Bible Study: Advent 3 (B) – 2020
December 13, 2020
If you have ever stood at the rim of a canyon, you know what it is to comprehend the immense majesty of emptiness. These clefts in the earth, carved by the incessant flow of water over millennia, are rocky vessels holding a world unto themselves.
Peer over the edge and look down into the sky held between the canyon walls—a highway for the howling wind and winged creatures of the air.
Look down upon the stubborn shrubs clinging to the ledges, where tiny crawling things seek their precarious shelter.
And then look down, down, down to the bottom, to the river—the sinuous originator of this landscape, still eroding and shaping the earth in its insistent passage towards a distant sea.
In the canyon, we perceive how negative space has its own power; we find that we are just as compelled by the vastness of what is missing, what has been hollowed out, as we are by what remains. There is a potentiality in the chasm, a certain thick luminousness, a sense of seeing deep into the heart of things that are usually hidden under the surface.
And perhaps it is in just such a wilderness place that we might imagine John the Baptist, his voice crying out, echoing off of the wizened rockface, mingling with dust and birdsong, proclaiming a coming that will soon carve its own path through the petrification of the human heart. A coming that will strip us bare of falsehood and pretension. A coming that will carve out an authentic understanding of ourselves in the cosmic landscape.
Like the emptiness of the canyon, though, our authenticity is predicated, first, upon an honest assessment of that which is not there, in order to reveal the deep truth that remains.
“Who are you?” John is asked.
“I am not the Messiah,” he says.
Are you Elijah? “I am not.”
The prophet? “No.”
Relinquishment of these identity markers is his first act of truth-telling. John knows that he must name the roles to which he is not called before he can affirm that to which he is. And so must we.
How often we wish that we were the Messiah, the long-expected sovereign of our own small dominions. How often we take on the titles offered to us, not because they fit, but because they make us feel more real to ourselves. And how readily we assign these roles to others in order to suit our purposes. But just as the canyon only becomes itself in the void, so, too, with us: in each of our own negations, we get closer to the spare, essential truth of our identity.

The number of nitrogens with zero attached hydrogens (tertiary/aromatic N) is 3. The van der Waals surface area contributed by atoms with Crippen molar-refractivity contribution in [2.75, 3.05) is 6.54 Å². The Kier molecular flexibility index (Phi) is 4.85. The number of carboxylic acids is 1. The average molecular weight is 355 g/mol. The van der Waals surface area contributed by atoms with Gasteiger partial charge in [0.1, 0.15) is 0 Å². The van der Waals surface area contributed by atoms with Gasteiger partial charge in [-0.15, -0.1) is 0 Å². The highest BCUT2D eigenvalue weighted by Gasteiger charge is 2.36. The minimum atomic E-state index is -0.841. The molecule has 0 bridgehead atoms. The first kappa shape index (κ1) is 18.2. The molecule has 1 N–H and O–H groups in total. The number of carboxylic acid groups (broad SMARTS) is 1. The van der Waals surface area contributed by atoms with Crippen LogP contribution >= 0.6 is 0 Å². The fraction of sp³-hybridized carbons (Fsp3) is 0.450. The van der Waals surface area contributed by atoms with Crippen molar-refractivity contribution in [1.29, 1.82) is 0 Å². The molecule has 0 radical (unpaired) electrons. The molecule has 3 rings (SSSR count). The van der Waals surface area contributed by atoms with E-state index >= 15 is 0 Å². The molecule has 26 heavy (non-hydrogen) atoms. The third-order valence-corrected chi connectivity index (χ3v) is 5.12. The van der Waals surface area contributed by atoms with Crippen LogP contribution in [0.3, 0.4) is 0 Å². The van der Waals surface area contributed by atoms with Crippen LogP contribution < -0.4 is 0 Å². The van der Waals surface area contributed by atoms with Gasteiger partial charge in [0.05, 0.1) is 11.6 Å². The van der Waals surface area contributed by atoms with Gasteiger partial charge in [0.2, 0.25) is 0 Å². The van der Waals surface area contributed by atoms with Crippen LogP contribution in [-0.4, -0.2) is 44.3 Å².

“I am,” John admits, “the voice of one crying out in the wilderness, ‘Make straight the way of the Lord.’” A voice, an invisible resonance piercing the air. Nothing more and nothing less than this. And this is exactly what God needs him to be.
John, the man of the empty wilderness, is himself a canyon-like figure, characterized more by spaciousness and depth than by any agenda of self-aggrandizement. He is one whose existence has been shaped to its depths by the Divine flow, and he embodies the way in which giving ourselves over to that movement is the pathway to honest, purposeful existence. He is the exemplar of how our lives become conformed to the shape of Christ—the Way-Made-Clear for the advent of God’s Living Water.
There is much for us to learn from him here, in the watery depths of the canyon, especially in this frenetic and anxious season. Faced with the multiplying needs of our families, our communities, and our planet, we are frequently tempted to take on far more than what we can actually do or be. And even as many of us attempt to slow down and be more attentive in this liturgical season, the world continues to surround us and shout, “Who are you? Who are you?”
But, like John, if we are ever to cultivate the space in ourselves for God to accomplish God’s work, then we must respond with:
I am not the Messiah.
I am not.
We must be willing to disappoint the expectant throng. We must be willing to embrace the emptiness of what we were never meant to be.
And then, perhaps, we will find the one voice that was ours to claim all along.
For John, the purpose of his own voice is clear: the announcement of God’s incarnate promise. And so he baptizes in the river, that agent of transformative power, inviting others to let themselves be scoured by it—to let their layers of defensiveness and artifice be stripped away, to hollow out a space in their hearts in preparation for “the one who is coming after,” the Christ, the one who is making all things new.
And here, in another time and in another wilderness, John’s invitation remains open to us, and it is as urgent as ever because we are still learning who we are and who we are not. Like the canyon, we are still being shaped, still being laid bare to the wind and the light, still becoming as deep and open and vast as God imagines we can become. And, like John, it is only in the cultivation of our own holy emptiness that we will, at last, be the vessels of God’s inbreaking purpose:
to bring good news to the oppressed,
to bind up the brokenhearted,
to proclaim liberty to the captives,
and release to the prisoners;
to proclaim the year of the Lord’s favor,
and the day of vengeance of our God;
to comfort all who mourn. (Isaiah 61:1-2)
1. Have you been baptized? If so, what do you think the people around you felt in that moment? If you are old enough to remember, how did you feel? How do you think God felt?
2. Is there something you can let go of this week? An attitude, a bit of unnecessary busy work, a grudge? Take time this week to set some of the busyness aside and instead, meditate on the passage from Isaiah: “He has sent me to bring good news to the oppressed, to bind up the brokenhearted, to proclaim liberty to the captives, and release to the prisoners; to proclaim the year of the Lord’s favor, and the day of vengeance of our God; to comfort all who mourn.”
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